Introverts Can And Should Be Leaders Too
It is everyone’s moral obligation to put our own comfort to the side and do what is best for the team.
An introvert on my team once told me, “I just don’t think I’m the leader type.” Unfortunately, many people feel that leaders must be extroverts. While extroverts may be the first to speak or to connect with people, it does not mean they are the only ones called to lead. Everyone, no matter what type of personality they have—can and should act like leaders.
What makes a leader a leader? Influence. It is true that extroverts have the ability to influence. Yet, introverts also have the ability to influence—it simply looks different. A team with leaders at every level, and every personality type, will always beat a team which has only one leader at the top. When the individual on my team told me they weren’t the leader type, I recognized they had a narrow view of their influence. They didn’t understand that we all have daily opportunities to influence individuals in our own lives. But, the more important question becomes, “What type of influence are we having?” Is it positive or negative?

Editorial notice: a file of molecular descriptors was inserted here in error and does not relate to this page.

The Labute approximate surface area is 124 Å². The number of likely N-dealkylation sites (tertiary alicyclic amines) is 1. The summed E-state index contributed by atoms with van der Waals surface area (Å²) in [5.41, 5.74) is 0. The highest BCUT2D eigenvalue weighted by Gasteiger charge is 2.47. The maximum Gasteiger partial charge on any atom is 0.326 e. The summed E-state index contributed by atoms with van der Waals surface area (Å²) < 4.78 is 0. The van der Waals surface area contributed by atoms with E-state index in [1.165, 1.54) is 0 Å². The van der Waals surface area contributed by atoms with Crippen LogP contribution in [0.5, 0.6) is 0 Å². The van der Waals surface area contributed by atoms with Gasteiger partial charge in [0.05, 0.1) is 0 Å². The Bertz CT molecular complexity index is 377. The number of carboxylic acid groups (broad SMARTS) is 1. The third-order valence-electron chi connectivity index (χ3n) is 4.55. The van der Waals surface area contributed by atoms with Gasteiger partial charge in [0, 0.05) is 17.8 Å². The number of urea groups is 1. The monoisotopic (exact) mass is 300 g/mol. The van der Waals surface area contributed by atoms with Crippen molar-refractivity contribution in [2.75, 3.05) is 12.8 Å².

In every team, extroverts need introverts. When extroverts are busy speaking or doing, introverts are busy listening and planning. I am an extrovert. I need the introverts to slow me down and help me think things through. The introverts exercise their influence when they give extroverts their feedback.
Now, it is true that speaking up could be a challenge for some introverts. It could make them uncomfortable. For extroverts, the challenge is to learn to listen and not always rush to speak. Whether we are introverts or extroverts, deciding to speak up or listen offers a window into our character. The key is to understand that our personalities don’t determine our character—our habits do. And our habits are formed by our choices.
Just because speaking up or listening does not come naturally to us, does not mean we are absolved of our Duty to do either. We define Duty as, “Taking action based on our assigned tasks and our moral obligations.” It is everyone’s moral obligation to put our own comfort to the side and do what is best for the team. Both groups have a Duty to lead. They simply lead in a different way.